there as well. So these things are always difficult to read and you should always be careful not to
overstate the significance of one set of data, one indicator, one poll of consumer confidence or
business confidence, because these things do move around and sometimes they get revised. Clearly,
there are serious job losses occurring in parts of the economy, and we are committed to minimising
that. We can't prevent the entirety of that, but we can do things and we are doing things to
minimise that, the most important being simply to sustain economic activity, sustain money
circulating, people buying and selling things. That's what ultimately delivers jobs. Whether the
anecdotal evidence suggests that the forecast of unemployment that is currently the official
forecast from Treasury of hitting seven per cent in the middle of next year is an understatement I
would question. I - by definition it's hard to be precise about anecdotal evidence, but having
lived through the 1990, '91 slowdown and - albeit in Victoria which was effected worse than any
other state - that was an extraordinary experience on this front. So I'm not sure that the
anecdotal material justifies a revision. That estimate, of course, does suggest that there will be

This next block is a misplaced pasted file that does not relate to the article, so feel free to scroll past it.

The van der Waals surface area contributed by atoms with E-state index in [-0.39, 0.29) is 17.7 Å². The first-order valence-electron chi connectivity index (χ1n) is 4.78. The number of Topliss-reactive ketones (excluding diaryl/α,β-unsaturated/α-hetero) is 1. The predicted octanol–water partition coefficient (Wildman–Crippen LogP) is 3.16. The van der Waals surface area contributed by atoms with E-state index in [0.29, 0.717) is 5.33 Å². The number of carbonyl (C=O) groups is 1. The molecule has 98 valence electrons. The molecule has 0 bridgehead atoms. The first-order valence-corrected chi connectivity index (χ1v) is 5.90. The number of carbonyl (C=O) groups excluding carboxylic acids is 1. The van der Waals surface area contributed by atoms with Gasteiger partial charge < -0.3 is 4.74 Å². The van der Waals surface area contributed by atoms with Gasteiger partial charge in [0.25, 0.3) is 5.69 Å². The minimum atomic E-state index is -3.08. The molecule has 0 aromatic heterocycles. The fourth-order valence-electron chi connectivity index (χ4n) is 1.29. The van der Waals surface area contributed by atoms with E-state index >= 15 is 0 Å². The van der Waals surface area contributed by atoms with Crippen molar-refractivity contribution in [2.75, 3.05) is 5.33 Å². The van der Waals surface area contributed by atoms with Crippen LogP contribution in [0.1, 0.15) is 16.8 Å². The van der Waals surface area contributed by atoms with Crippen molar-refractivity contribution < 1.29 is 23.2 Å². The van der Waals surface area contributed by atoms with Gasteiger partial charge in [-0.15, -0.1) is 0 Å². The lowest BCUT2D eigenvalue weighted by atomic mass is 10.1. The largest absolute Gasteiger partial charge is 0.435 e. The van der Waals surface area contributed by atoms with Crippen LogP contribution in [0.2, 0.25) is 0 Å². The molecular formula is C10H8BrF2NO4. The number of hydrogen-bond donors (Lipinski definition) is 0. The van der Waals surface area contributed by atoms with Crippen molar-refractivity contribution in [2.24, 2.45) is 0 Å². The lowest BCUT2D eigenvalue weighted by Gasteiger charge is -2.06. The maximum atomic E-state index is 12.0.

a very large number of jobs lost, and so I - we'll just have to wait for the Budget, whether it
will be the automatic revision of all estimates just in the ordinary course of events for any
updates, should that be required. And that's done at arm's length by Treasury. It's not done by
myself, Wayne Swan, Kevin Rudd. We don't sit there saying; you know, what will we make the
unemployment number? That's done at arm's length from government, by Treasury, as it should be.

KEN RANDALL: Question from Ben Packham. Oh, hi minister, it's Ben Packham from The Herald Sun.
You've touched on this issue, but I'd like to take the idea further. MPs and Senators clock up more
than $8 million in domestic flights a year and a bit less than that on international travel. Almost
all of that's at the front of the plane in business class. In these economic times why shouldn't
they travel economy and, indeed, why shouldn't bureaucrats as well?

LINDSAY TANNER: This is one of the vast number of issues that is part of that total government